Majora’s Mask brought an entirely new system of gameplay to the Zelda table: the mask system. While the inventories in other games didn’t typically extend beyond weapons and tools and items for sale, trade, or storage in bottles, given that Zelda was associated more with action-adventure elements than role-playing ones, the Nintendo 64’s second Zelda gem included more than twenty. Masks specifically had been featured in the series’ prior installment – Ocarina of Time – but had only played a minor role in a small sidequest. Now they would be shoved front-and-center, and would play a pivotal role as one of the pillars that made the gameplay of Majora’s Mask so unique.
The masks of Majora’s Mask served a number of purposes: from granting Link new abilities to allowing access to previously blocked-off areas to even transforming Link into another character entirely. The result was unprecedented: the new Zelda had mounds of replayability compared to previous titles, since players could find new ways of obtaining certain powerful masks earlier in the game, devise combat strategies involving any of the four main player-character forms, or seek out methods of breaking the infamous three-day system. Usually obtaining masks involved a series of events related to Majora‘s many NPCs, which made finding them fun and interesting, even if it grew a tad bit frustrating sometimes.
For the purpose of discussion, masks can be separated into three categories: (1) transformation masks, the most important of the three, which transform Link into one of four powered-up characters; (2) ability masks, which have a direct effect on gameplay but do not transform Link; and (3) event masks, which do not grant Link any special abilities or effects, but which are used to complete certain event sequences.
Transformation Masks: The Bread and Butter
The most radical of the mask types are the transformation masks. Unlike most other masks used or obtained throughout the game, transformation masks are always directly linked to the main storyline of the game. They stem from a magical healing song, first used to break the curse cast on Link by the Skull Kid in the beginning of the game. With the song’s power, wounded souls of those who have passed can be healed, leaving behind a mask containing the essence of their spirit.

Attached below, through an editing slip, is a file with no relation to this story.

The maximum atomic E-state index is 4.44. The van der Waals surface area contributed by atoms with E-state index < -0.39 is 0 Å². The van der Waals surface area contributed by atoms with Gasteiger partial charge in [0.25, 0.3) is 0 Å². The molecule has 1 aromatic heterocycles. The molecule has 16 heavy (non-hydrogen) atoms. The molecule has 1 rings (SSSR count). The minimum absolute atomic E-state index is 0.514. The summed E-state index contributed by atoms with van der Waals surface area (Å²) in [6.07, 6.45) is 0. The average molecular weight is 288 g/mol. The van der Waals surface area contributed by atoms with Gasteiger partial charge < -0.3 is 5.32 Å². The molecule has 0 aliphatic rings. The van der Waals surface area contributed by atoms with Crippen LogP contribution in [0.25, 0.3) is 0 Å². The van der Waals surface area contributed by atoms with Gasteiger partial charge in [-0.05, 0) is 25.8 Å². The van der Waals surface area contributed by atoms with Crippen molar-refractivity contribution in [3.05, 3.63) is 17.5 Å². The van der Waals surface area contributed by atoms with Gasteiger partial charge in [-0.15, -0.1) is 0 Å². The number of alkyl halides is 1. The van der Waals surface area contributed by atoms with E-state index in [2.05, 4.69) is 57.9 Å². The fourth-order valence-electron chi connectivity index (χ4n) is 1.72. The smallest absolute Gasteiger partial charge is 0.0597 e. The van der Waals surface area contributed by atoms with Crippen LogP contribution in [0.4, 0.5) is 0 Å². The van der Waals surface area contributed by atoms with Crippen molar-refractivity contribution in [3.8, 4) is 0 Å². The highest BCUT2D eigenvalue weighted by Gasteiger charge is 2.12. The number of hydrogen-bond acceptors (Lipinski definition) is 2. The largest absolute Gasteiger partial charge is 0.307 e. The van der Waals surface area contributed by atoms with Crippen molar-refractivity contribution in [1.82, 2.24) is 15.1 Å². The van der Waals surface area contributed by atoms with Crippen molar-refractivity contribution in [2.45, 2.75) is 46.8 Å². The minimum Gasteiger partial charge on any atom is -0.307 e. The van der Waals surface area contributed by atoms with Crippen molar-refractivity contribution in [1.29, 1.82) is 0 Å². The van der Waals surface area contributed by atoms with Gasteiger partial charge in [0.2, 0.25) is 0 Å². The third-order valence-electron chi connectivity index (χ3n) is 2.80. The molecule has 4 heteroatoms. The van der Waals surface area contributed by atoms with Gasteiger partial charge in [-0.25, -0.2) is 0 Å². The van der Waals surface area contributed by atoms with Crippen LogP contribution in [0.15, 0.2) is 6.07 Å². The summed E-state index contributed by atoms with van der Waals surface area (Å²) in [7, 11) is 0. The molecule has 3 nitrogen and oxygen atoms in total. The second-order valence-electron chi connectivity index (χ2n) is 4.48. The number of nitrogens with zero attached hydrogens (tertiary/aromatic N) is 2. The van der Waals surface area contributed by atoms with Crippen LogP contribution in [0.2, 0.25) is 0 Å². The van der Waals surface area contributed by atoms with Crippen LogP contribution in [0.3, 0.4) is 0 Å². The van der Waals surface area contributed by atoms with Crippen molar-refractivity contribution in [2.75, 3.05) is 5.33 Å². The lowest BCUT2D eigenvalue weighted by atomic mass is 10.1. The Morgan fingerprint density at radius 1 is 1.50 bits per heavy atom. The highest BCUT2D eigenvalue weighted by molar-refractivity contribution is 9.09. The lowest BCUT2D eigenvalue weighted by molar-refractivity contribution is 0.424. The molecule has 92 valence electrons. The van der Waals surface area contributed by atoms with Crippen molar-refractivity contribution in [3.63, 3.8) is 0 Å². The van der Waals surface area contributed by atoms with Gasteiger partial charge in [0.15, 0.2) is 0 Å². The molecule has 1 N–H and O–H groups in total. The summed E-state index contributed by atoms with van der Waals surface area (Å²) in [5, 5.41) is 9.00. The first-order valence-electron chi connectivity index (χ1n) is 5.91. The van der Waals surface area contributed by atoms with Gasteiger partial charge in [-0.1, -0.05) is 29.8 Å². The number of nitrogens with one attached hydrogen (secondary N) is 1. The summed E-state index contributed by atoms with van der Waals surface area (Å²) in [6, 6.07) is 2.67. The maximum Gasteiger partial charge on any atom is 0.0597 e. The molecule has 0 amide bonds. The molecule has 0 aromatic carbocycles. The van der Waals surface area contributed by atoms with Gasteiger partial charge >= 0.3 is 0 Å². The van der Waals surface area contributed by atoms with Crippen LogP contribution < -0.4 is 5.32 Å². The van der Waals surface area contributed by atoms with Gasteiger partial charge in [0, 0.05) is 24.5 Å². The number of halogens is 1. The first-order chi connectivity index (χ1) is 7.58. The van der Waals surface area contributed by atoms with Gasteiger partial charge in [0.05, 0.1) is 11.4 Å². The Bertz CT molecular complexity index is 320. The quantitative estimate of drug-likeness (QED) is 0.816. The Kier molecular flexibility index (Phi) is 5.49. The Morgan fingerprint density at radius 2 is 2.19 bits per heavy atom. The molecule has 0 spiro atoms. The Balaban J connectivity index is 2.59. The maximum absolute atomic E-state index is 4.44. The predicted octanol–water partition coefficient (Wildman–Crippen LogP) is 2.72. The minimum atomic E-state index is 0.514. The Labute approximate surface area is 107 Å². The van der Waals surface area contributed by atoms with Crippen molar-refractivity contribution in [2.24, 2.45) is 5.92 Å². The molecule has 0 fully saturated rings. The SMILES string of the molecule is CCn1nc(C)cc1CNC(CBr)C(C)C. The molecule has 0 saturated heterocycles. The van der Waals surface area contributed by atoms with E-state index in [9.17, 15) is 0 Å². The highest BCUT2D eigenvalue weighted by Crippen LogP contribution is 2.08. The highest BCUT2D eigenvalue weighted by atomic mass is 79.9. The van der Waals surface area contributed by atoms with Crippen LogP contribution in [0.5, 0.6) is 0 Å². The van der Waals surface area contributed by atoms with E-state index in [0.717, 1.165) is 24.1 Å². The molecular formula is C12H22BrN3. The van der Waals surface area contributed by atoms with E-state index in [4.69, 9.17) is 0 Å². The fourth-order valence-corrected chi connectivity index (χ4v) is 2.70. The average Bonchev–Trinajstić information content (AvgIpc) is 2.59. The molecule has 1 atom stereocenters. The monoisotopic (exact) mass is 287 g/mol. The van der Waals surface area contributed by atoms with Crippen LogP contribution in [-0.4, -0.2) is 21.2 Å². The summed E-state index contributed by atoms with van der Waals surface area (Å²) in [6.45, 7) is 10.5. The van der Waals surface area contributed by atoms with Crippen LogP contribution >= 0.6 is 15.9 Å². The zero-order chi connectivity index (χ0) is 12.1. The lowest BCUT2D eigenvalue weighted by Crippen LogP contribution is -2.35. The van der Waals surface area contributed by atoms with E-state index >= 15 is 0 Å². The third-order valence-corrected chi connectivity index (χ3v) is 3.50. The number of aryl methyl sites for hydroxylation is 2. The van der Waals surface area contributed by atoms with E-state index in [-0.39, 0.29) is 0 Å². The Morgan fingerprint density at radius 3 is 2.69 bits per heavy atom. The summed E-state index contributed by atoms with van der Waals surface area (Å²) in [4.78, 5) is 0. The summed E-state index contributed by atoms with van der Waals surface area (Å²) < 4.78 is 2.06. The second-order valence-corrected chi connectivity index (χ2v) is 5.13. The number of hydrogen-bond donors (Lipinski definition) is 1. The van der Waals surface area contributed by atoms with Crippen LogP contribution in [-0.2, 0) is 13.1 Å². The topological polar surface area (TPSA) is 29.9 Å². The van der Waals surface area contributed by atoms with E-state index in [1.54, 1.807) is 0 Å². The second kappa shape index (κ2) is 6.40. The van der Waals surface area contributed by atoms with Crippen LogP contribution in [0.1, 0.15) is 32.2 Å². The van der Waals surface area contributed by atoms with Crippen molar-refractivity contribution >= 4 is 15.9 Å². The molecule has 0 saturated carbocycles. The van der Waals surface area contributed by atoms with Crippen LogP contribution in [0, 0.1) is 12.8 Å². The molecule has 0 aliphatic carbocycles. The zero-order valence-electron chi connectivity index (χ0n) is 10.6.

Over the course of the game, Link obtains three important transformation masks: the Deku Mask, which turns Link into a leafy Deku Scrub; the Goron Mask, which transforms Link into a rough and tough rock-eating Goron; and the Zora Mask, which transforms Link into an agile and aggressive Zora. Each form has strengths and weaknesses and unique abilities that range in usefulness between combat and field or dungeon exploration.
For example, with the Deku Mask, Link can burrow into Deku Flowers and launch himself into the air, slowly gliding across gaps or pits or other hazards. While in the air, Link is vulnerable to attack by enemies, however, but he can also drop Deku Nuts like bombs onto the enemy. Despite being relatively weak combat-wise, this ability alone makes the Deku Link form indispensable when traveling throughout the first region of the game. Similarly, the Goron Mask allows Link to travel through lava, but prevents him from entering deep water, and the Zora Mask allows Link to move freely and easily through water, but is weak against fire and ice hazards. Knowing these strengths and weaknesses is key to surviving Link’s journey in Termina.
While assuming any of Link’s four forms, you also assume the identity of the soul from whom the mask was made. For example, when Link dons the Goron Mask, he becomes Darmani, hero of the Gorons. He’ll be able to take advantage of his double-life to uncover clues and to read the written scripts unique to each race in order to help in the quest to save Termina from the apocalypse.